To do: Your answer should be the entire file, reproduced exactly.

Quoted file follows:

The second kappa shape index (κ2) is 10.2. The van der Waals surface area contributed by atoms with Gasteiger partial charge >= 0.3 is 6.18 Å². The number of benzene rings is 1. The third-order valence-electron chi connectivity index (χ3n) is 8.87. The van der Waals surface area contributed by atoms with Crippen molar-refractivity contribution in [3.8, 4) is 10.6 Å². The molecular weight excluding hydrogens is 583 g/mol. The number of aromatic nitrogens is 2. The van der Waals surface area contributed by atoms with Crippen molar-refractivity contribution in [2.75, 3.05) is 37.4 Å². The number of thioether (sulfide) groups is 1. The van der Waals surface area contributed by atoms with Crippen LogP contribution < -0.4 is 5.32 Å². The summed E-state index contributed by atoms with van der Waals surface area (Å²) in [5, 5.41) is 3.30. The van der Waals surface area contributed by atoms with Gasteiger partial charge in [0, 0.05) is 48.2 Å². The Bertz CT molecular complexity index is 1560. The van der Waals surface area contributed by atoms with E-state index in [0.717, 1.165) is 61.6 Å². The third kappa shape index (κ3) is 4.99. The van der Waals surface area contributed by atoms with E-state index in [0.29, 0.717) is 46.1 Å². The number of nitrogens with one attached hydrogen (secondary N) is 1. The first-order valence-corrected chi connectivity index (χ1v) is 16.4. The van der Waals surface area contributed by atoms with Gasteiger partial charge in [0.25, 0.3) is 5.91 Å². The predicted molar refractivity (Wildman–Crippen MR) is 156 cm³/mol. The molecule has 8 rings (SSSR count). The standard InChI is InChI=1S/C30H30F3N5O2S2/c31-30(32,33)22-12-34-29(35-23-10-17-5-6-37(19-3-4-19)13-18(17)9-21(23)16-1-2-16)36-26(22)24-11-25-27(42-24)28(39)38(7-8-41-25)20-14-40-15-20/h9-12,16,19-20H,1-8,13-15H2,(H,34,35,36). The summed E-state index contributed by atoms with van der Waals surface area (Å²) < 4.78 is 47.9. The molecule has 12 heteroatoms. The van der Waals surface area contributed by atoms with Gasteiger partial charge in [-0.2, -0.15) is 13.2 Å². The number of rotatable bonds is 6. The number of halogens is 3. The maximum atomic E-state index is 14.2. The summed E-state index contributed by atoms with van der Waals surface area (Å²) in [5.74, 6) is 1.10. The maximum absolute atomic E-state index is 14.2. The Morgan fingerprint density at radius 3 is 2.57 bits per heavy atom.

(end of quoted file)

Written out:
The second kappa shape index (κ2) is 10.2. The van der Waals surface area contributed by atoms with Gasteiger partial charge >= 0.3 is 6.18 Å². The number of benzene rings is 1. The third-order valence-electron chi connectivity index (χ3n) is 8.87. The van der Waals surface area contributed by atoms with Crippen molar-refractivity contribution in [3.8, 4) is 10.6 Å². The molecular weight excluding hydrogens is 583 g/mol. The number of aromatic nitrogens is 2. The van der Waals surface area contributed by atoms with Crippen molar-refractivity contribution in [2.75, 3.05) is 37.4 Å². The number of thioether (sulfide) groups is 1. The van der Waals surface area contributed by atoms with Crippen LogP contribution < -0.4 is 5.32 Å². The summed E-state index contributed by atoms with van der Waals surface area (Å²) in [5, 5.41) is 3.30. The van der Waals surface area contributed by atoms with Gasteiger partial charge in [0, 0.05) is 48.2 Å². The Bertz CT molecular complexity index is 1560. The van der Waals surface area contributed by atoms with E-state index in [0.717, 1.165) is 61.6 Å². The third kappa shape index (κ3) is 4.99. The van der Waals surface area contributed by atoms with E-state index in [0.29, 0.717) is 46.1 Å². The number of nitrogens with one attached hydrogen (secondary N) is 1. The first-order valence-corrected chi connectivity index (χ1v) is 16.4. The van der Waals surface area contributed by atoms with Gasteiger partial charge in [0.25, 0.3) is 5.91 Å². The predicted molar refractivity (Wildman–Crippen MR) is 156 cm³/mol. The molecule has 8 rings (SSSR count). The standard InChI is InChI=1S/C30H30F3N5O2S2/c31-30(32,33)22-12-34-29(35-23-10-17-5-6-37(19-3-4-19)13-18(17)9-21(23)16-1-2-16)36-26(22)24-11-25-27(42-24)28(39)38(7-8-41-25)20-14-40-15-20/h9-12,16,19-20H,1-8,13-15H2,(H,34,35,36). The summed E-state index contributed by atoms with van der Waals surface area (Å²) < 4.78 is 47.9. The molecule has 12 heteroatoms. The van der Waals surface area contributed by atoms with Gasteiger partial charge in [-0.2, -0.15) is 13.2 Å². The number of rotatable bonds is 6. The number of halogens is 3. The maximum atomic E-state index is 14.2. The summed E-state index contributed by atoms with van der Waals surface area (Å²) in [5.74, 6) is 1.10. The maximum absolute atomic E-state index is 14.2. The Morgan fingerprint density at radius 3 is 2.57 bits per heavy atom.